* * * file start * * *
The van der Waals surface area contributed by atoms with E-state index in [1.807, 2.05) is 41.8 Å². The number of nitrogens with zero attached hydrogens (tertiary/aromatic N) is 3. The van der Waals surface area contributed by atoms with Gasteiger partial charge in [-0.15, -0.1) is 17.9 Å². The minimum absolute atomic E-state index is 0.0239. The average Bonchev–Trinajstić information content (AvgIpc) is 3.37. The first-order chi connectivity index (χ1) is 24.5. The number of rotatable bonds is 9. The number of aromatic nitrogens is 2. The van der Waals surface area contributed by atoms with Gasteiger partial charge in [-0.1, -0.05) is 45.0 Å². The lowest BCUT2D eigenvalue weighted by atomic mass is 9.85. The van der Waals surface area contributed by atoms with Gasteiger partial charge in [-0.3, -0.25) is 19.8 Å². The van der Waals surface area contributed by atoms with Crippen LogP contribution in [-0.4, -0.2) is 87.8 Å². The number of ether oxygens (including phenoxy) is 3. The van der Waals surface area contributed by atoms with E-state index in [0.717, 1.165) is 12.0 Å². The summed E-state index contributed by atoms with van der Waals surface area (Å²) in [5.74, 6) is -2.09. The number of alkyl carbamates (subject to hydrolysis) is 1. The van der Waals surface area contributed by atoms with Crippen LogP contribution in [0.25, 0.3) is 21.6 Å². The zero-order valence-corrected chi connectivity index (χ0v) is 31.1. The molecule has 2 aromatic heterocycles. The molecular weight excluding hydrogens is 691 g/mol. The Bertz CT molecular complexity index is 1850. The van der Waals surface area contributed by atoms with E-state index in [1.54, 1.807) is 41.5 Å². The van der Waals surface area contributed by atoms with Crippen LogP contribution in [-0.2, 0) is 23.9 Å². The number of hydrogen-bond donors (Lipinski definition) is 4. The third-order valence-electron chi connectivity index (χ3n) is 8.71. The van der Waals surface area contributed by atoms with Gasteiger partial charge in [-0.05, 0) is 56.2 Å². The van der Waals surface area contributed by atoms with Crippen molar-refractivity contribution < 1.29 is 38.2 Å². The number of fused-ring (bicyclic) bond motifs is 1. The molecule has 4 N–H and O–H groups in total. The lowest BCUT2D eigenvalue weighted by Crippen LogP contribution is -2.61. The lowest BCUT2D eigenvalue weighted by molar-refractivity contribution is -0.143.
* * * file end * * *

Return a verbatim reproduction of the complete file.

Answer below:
The van der Waals surface area contributed by atoms with E-state index in [1.807, 2.05) is 41.8 Å². The number of nitrogens with zero attached hydrogens (tertiary/aromatic N) is 3. The van der Waals surface area contributed by atoms with Gasteiger partial charge in [-0.15, -0.1) is 17.9 Å². The minimum absolute atomic E-state index is 0.0239. The average Bonchev–Trinajstić information content (AvgIpc) is 3.37. The first-order chi connectivity index (χ1) is 24.5. The number of rotatable bonds is 9. The number of aromatic nitrogens is 2. The van der Waals surface area contributed by atoms with Gasteiger partial charge in [-0.1, -0.05) is 45.0 Å². The lowest BCUT2D eigenvalue weighted by atomic mass is 9.85. The van der Waals surface area contributed by atoms with Gasteiger partial charge in [-0.3, -0.25) is 19.8 Å². The van der Waals surface area contributed by atoms with Crippen LogP contribution in [-0.4, -0.2) is 87.8 Å². The number of ether oxygens (including phenoxy) is 3. The van der Waals surface area contributed by atoms with E-state index in [0.717, 1.165) is 12.0 Å². The summed E-state index contributed by atoms with van der Waals surface area (Å²) in [5.74, 6) is -2.09. The number of alkyl carbamates (subject to hydrolysis) is 1. The van der Waals surface area contributed by atoms with Crippen LogP contribution in [0.25, 0.3) is 21.6 Å². The zero-order valence-corrected chi connectivity index (χ0v) is 31.1. The molecule has 2 aromatic heterocycles. The molecular weight excluding hydrogens is 691 g/mol. The Bertz CT molecular complexity index is 1850. The van der Waals surface area contributed by atoms with E-state index in [1.54, 1.807) is 41.5 Å². The van der Waals surface area contributed by atoms with Crippen LogP contribution in [-0.2, 0) is 23.9 Å². The number of hydrogen-bond donors (Lipinski definition) is 4. The third-order valence-electron chi connectivity index (χ3n) is 8.71. The van der Waals surface area contributed by atoms with Gasteiger partial charge in [-0.05, 0) is 56.2 Å². The van der Waals surface area contributed by atoms with Crippen molar-refractivity contribution < 1.29 is 38.2 Å². The number of fused-ring (bicyclic) bond motifs is 1. The molecule has 4 N–H and O–H groups in total. The lowest BCUT2D eigenvalue weighted by Crippen LogP contribution is -2.61. The lowest BCUT2D eigenvalue weighted by molar-refractivity contribution is -0.143.